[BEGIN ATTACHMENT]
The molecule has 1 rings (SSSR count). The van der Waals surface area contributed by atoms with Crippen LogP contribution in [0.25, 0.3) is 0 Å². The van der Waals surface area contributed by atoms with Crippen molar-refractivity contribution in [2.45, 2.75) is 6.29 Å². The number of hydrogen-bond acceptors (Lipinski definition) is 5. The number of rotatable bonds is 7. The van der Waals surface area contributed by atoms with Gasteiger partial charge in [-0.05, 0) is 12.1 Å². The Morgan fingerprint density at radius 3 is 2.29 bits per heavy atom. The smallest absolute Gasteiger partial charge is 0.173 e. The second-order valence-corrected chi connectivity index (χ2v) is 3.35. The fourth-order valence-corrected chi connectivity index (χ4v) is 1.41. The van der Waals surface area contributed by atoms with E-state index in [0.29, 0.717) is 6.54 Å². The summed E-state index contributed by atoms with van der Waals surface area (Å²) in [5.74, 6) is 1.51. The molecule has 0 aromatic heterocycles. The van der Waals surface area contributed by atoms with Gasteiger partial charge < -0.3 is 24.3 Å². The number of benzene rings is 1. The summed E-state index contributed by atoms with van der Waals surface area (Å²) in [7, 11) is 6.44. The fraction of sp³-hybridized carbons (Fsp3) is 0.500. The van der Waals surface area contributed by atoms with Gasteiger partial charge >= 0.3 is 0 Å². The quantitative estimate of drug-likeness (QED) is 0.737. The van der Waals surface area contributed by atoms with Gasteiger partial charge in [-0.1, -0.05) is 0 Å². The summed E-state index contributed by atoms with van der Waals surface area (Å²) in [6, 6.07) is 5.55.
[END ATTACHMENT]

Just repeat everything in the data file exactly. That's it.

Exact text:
The molecule has 1 rings (SSSR count). The van der Waals surface area contributed by atoms with Crippen LogP contribution in [0.25, 0.3) is 0 Å². The van der Waals surface area contributed by atoms with Crippen molar-refractivity contribution in [2.45, 2.75) is 6.29 Å². The number of hydrogen-bond acceptors (Lipinski definition) is 5. The number of rotatable bonds is 7. The van der Waals surface area contributed by atoms with Gasteiger partial charge in [-0.05, 0) is 12.1 Å². The Morgan fingerprint density at radius 3 is 2.29 bits per heavy atom. The smallest absolute Gasteiger partial charge is 0.173 e. The second-order valence-corrected chi connectivity index (χ2v) is 3.35. The fourth-order valence-corrected chi connectivity index (χ4v) is 1.41. The van der Waals surface area contributed by atoms with E-state index in [0.29, 0.717) is 6.54 Å². The summed E-state index contributed by atoms with van der Waals surface area (Å²) in [5.74, 6) is 1.51. The molecule has 0 aromatic heterocycles. The van der Waals surface area contributed by atoms with Gasteiger partial charge < -0.3 is 24.3 Å². The number of benzene rings is 1. The summed E-state index contributed by atoms with van der Waals surface area (Å²) in [7, 11) is 6.44. The fraction of sp³-hybridized carbons (Fsp3) is 0.500. The van der Waals surface area contributed by atoms with Gasteiger partial charge >= 0.3 is 0 Å². The quantitative estimate of drug-likeness (QED) is 0.737. The van der Waals surface area contributed by atoms with Gasteiger partial charge in [-0.1, -0.05) is 0 Å². The summed E-state index contributed by atoms with van der Waals surface area (Å²) in [6, 6.07) is 5.55.